The Observatorio de Derechos Humanos Nicaragua and its directory of “presxs políticxs” is run by a Nicaraguan opposition NGO called the Asociación Cívica por la Democracia (Civic Association for Democracy, or ACD). The ACD is bankrolled by Washington’s soft-power arm the United States Agency for International Development (USAID).

The ACD was a one of the main “civil society” organizations incubated as part of USAID’s Capacity Building for Civil Society Advocacy (CBCSA) program in Nicaragua. The US government institution launched this initiative nearly a decade ago in order to train opposition NGOs to destabilize the elected Sandinista government and eventually remove President Daniel Ortega from power.

Alongside the Pentagon, USAID played a central part in the US coup attempt against Venezuela’s democratically elected government. And as The Grayzone revealed, USAID appears to be gearing up for another coup attempt against the Sandinista government under the auspices of a new program called Responsive Assistance in Nicaragua (RAIN).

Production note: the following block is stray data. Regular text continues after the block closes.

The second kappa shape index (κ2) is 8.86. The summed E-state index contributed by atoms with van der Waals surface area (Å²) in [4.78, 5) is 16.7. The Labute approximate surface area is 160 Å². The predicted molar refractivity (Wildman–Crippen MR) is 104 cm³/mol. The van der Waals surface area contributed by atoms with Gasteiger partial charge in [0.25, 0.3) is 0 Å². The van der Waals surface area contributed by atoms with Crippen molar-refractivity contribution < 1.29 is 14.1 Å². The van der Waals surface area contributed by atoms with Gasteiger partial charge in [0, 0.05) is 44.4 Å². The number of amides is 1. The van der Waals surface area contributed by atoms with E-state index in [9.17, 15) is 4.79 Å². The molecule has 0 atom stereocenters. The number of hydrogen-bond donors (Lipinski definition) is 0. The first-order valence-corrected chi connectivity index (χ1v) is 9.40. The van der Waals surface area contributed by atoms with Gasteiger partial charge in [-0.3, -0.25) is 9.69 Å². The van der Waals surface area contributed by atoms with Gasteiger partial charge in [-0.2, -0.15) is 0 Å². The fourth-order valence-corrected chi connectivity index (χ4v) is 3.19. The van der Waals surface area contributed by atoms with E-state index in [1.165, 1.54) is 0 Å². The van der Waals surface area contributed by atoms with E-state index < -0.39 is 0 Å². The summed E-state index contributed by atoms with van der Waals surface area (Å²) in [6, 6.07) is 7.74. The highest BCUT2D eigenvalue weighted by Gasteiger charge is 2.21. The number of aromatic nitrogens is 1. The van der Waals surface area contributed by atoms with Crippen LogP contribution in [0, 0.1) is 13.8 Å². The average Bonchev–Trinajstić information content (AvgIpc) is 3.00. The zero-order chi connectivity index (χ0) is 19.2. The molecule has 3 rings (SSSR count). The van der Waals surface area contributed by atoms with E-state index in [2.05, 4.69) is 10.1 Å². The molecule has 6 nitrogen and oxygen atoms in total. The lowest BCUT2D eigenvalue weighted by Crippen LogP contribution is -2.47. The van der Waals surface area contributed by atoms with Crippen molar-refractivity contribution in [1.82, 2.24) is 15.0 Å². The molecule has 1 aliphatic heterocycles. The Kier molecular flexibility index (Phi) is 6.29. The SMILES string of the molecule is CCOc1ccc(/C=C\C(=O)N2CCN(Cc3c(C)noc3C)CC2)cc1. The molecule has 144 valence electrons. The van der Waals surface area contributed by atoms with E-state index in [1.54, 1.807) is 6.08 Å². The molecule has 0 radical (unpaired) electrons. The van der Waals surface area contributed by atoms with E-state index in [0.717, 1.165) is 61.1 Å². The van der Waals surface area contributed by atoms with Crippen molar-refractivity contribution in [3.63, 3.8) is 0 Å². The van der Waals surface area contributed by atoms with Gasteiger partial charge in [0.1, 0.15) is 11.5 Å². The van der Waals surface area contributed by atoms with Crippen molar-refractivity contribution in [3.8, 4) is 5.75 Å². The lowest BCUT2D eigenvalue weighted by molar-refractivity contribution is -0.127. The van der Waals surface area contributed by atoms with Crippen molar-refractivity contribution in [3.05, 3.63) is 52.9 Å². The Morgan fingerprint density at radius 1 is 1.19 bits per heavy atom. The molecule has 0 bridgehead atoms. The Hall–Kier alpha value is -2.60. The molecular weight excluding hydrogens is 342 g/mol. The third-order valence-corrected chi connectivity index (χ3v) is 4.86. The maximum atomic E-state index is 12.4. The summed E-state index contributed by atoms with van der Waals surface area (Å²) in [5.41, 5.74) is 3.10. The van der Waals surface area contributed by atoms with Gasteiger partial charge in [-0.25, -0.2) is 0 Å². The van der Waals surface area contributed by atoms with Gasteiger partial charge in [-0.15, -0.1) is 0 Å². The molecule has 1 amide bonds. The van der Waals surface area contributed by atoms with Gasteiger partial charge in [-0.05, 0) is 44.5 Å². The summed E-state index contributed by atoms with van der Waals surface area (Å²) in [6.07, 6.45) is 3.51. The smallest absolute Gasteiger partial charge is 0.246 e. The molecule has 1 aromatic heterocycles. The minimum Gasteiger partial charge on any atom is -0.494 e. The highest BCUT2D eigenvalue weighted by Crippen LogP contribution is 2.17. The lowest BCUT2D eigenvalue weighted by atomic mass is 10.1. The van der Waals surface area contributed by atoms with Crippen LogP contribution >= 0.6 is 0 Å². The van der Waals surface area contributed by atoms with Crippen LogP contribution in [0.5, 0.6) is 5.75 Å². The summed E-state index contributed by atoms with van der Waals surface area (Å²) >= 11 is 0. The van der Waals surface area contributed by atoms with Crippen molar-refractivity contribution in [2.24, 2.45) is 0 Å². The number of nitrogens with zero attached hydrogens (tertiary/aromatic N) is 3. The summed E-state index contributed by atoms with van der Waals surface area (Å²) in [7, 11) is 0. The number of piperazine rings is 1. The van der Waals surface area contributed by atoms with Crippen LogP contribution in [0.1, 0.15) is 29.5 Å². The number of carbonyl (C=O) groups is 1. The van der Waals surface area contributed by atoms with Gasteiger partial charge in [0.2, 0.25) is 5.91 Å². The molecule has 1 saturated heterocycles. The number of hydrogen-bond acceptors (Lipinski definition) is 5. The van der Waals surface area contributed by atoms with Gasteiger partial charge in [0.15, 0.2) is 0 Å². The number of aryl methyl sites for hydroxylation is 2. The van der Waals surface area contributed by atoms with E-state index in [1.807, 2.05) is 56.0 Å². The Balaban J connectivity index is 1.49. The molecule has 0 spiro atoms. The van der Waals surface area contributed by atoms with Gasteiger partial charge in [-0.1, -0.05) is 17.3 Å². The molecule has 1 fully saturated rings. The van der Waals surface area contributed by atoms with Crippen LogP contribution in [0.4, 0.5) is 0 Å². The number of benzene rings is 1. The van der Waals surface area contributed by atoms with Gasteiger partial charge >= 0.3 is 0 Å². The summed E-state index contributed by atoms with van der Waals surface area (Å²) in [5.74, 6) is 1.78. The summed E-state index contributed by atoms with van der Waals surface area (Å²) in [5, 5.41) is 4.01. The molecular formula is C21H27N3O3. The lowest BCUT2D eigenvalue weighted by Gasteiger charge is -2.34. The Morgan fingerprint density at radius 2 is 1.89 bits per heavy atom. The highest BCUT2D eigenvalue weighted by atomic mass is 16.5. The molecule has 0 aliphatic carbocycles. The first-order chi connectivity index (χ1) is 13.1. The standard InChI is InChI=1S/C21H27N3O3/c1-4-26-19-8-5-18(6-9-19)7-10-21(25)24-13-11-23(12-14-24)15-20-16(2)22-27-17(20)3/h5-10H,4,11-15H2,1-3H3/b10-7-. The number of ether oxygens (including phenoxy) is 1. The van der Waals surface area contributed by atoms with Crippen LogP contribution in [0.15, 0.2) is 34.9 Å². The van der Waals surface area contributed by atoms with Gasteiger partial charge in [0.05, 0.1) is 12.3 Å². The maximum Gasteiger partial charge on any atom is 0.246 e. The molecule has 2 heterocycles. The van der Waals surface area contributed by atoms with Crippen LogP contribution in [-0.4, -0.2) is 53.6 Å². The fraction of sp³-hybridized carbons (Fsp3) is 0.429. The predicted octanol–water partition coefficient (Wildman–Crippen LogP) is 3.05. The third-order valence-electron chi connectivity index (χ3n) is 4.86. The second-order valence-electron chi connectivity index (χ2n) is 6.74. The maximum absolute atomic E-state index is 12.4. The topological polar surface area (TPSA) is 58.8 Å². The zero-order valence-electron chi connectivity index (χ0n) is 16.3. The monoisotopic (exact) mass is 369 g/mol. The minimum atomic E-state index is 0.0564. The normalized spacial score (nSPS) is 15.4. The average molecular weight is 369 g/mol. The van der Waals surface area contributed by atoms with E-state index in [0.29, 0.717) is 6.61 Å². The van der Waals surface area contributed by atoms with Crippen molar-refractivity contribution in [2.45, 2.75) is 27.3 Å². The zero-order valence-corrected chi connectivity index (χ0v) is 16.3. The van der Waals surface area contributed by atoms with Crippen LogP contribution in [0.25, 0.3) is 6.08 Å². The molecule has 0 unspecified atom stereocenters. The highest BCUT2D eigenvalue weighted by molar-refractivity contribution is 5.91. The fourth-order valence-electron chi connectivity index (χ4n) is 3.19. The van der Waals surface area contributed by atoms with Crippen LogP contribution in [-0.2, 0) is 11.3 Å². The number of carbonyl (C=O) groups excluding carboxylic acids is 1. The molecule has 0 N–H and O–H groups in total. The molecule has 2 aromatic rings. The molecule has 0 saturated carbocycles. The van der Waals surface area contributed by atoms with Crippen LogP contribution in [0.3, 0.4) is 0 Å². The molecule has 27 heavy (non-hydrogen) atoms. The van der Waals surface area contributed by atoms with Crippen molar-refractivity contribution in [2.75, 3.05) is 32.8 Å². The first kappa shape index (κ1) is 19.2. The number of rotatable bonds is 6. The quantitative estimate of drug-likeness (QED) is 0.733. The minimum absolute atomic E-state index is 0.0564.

US government-backed Nicaraguan NGOs and their sponsors among the European Union and Organization of American States have refused to comment on the crimes committed by the former “political prisoners” whose freedom they lobbied for.

In fact, while these criminals are wreaking havoc, the State Department, the US embassy, and the right-wing coup-plotting leader of the OAS, Luis Almagro, have continued to constantly call for more so-called “political prisoners” in Nicaragua to be released.

Media falsely portrays Nicaragua’s crackdown on femicide as repression of opposition

The fact that much of the violence carried out by right-wing criminals has been directed at women is a source of particular concern for the Nicaraguan government.

The majority of the leftist ruling party, the Sandinista National Liberation Front (FSLN), consists of women, and it has strongly emphasized the importance of women in the revolutionary movement.